Human conversation is inherently complex, often spanning many different topics/domains. This makes policy learning for dialogue systems very challenging. Standard flat reinforcement learning methods do not provide an efficient framework for modelling such dialogues. In this paper, we focus on the under-explored problem of multi-domain dialogue management. First, we propose a new method for hierarchical reinforcement learning using the option framework. Next, we show that the proposed architecture learns faster and arrives at a better policy than the existing flat ones do. Moreover, we show how pretrained policies can be adapted to more complex systems with an additional set of new actions. In doing that, we show that our approach has the potential to facilitate policy optimisation for more sophisticated multi-domain dialogue systems.

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Sample-efficient Actor-Critic Reinforcement Learning with Supervised Data for Dialogue Management
Pei-Hao Su | Paweł Budzianowski | Stefan Ultes | Milica Gašić | Steve Young
Proceedings of the 18th Annual SIGdial Meeting on Discourse and Dialogue

Deep reinforcement learning (RL) methods have significant potential for dialogue policy optimisation. However, they suffer from a poor performance in the early stages of learning. This is especially problematic for on-line learning with real users. Two approaches are introduced to tackle this problem. Firstly, to speed up the learning process, two sample-efficient neural networks algorithms: trust region actor-critic with experience replay (TRACER) and episodic natural actor-critic with experience replay (eNACER) are presented. For TRACER, the trust region helps to control the learning step size and avoid catastrophic model changes. For eNACER, the natural gradient identifies the steepest ascent direction in policy space to speed up the convergence. Both models employ off-policy learning with experience replay to improve sample-efficiency. Secondly, to mitigate the cold start issue, a corpus of demonstration data is utilised to pre-train the models prior to on-line reinforcement learning. Combining these two approaches, we demonstrate a practical approach to learn deep RL-based dialogue policies and demonstrate their effectiveness in a task-oriented information seeking domain.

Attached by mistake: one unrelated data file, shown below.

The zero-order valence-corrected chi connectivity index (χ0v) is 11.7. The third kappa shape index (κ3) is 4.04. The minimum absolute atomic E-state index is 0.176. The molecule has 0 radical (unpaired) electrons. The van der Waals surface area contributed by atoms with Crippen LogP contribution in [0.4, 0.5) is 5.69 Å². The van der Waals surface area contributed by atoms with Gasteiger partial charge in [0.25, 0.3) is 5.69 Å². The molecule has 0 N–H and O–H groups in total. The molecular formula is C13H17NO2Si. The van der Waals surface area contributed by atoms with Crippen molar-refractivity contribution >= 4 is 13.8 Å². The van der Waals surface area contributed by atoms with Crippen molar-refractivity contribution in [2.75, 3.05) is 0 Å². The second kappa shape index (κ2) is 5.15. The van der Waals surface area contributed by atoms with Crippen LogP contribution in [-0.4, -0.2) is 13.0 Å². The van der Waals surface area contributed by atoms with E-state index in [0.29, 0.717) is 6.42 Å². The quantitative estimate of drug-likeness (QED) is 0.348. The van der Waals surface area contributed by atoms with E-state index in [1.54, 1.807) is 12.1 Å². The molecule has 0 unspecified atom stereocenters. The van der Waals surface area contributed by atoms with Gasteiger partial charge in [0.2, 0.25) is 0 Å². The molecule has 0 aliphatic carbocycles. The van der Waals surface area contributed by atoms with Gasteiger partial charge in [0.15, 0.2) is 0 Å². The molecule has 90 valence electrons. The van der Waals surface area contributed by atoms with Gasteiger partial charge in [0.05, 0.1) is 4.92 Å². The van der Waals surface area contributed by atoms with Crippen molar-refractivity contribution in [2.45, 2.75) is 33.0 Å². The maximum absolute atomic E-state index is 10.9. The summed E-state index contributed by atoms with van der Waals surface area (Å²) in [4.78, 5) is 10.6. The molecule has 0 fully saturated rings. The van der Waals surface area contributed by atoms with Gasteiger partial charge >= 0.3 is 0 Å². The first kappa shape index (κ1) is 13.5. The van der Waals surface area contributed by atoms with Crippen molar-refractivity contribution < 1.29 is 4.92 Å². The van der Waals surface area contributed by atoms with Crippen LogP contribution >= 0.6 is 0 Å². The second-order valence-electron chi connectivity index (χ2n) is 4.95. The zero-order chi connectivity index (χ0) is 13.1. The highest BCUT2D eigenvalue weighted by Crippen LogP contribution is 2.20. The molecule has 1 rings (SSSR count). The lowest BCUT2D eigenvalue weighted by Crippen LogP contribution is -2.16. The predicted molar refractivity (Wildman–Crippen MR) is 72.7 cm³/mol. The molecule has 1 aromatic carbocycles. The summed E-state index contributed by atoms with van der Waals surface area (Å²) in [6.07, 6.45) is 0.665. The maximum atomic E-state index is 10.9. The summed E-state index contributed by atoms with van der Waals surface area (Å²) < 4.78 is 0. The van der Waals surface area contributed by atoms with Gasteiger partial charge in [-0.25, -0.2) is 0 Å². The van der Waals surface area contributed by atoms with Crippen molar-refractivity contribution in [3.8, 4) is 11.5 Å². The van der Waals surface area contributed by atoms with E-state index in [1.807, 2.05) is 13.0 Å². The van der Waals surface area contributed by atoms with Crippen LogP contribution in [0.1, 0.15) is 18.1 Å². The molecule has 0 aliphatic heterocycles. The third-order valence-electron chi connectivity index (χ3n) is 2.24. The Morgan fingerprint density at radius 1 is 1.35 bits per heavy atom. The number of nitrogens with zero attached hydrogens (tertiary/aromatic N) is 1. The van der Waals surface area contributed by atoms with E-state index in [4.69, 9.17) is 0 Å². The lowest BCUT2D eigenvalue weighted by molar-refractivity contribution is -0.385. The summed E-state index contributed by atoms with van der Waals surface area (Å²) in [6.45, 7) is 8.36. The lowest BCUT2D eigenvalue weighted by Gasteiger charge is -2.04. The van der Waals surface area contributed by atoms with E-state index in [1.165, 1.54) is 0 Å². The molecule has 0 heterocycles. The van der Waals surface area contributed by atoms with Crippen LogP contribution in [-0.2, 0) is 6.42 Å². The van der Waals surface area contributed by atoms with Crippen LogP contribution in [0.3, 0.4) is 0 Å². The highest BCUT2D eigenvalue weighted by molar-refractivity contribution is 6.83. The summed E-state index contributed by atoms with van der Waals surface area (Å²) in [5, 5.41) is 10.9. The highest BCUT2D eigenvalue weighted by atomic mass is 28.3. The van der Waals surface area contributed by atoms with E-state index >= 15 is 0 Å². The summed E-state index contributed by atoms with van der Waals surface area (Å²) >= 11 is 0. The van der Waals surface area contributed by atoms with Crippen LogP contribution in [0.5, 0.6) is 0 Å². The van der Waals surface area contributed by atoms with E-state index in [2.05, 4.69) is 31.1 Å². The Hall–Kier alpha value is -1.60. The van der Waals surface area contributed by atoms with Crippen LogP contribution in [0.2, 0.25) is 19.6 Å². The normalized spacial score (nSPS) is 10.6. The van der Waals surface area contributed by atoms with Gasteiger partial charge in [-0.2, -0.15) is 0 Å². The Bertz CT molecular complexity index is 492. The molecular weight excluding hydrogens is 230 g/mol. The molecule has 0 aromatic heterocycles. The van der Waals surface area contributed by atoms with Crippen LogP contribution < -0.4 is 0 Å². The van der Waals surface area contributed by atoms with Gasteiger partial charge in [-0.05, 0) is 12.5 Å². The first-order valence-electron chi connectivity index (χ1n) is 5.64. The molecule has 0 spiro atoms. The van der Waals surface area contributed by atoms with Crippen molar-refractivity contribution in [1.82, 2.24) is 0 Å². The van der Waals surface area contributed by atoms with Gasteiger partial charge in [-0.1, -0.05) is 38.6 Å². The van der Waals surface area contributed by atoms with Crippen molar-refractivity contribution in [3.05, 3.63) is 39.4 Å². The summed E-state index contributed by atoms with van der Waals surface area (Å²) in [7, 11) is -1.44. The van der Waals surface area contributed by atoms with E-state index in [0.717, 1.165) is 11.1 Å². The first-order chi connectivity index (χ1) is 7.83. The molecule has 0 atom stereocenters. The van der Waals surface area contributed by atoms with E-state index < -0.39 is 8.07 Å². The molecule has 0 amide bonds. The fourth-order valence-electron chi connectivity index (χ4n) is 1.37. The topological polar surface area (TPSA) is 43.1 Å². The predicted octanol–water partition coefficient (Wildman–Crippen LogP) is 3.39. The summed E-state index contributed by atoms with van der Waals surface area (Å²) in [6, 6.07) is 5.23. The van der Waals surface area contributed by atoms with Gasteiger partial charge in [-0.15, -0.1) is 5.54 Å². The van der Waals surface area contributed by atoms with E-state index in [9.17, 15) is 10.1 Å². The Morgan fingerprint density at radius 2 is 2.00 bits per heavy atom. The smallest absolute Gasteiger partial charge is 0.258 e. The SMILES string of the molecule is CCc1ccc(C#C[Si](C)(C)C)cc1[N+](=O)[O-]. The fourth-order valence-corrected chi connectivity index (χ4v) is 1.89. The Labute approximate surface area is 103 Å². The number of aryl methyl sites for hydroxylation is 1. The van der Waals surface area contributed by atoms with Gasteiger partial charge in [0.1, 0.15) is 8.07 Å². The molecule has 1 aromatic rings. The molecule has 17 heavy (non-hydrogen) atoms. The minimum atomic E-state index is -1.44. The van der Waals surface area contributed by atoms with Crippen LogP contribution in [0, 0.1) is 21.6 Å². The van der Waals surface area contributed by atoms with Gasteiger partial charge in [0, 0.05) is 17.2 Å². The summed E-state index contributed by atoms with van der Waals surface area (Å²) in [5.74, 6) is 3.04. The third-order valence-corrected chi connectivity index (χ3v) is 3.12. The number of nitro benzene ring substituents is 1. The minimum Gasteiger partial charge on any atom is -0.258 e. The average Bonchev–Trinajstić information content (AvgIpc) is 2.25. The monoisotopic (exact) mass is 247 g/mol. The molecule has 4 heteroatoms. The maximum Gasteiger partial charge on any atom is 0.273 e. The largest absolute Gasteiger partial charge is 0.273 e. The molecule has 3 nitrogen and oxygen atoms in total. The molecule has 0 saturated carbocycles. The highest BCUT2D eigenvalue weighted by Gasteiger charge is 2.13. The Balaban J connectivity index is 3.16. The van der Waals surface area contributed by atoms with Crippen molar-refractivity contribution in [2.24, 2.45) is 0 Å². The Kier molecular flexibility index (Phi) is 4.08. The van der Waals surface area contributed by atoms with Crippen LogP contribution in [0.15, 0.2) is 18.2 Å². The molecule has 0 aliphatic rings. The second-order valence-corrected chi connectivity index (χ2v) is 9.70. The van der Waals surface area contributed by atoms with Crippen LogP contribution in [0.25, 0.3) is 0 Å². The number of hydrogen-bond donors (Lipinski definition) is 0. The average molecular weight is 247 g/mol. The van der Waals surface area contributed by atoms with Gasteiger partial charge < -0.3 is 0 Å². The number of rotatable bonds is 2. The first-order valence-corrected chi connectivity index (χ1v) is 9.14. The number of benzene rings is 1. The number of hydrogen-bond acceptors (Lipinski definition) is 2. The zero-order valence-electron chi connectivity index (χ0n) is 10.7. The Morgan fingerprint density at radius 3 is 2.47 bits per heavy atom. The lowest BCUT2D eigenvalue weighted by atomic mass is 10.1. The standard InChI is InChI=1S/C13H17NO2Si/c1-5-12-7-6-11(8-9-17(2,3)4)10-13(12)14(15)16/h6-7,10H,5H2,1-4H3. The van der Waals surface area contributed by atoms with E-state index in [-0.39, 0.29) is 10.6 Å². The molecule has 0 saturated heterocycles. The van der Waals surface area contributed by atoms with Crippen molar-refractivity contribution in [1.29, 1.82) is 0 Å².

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Interaction Quality Estimation Using Long Short-Term Memories
Niklas Rach | Wolfgang Minker | Stefan Ultes
Proceedings of the 18th Annual SIGdial Meeting on Discourse and Dialogue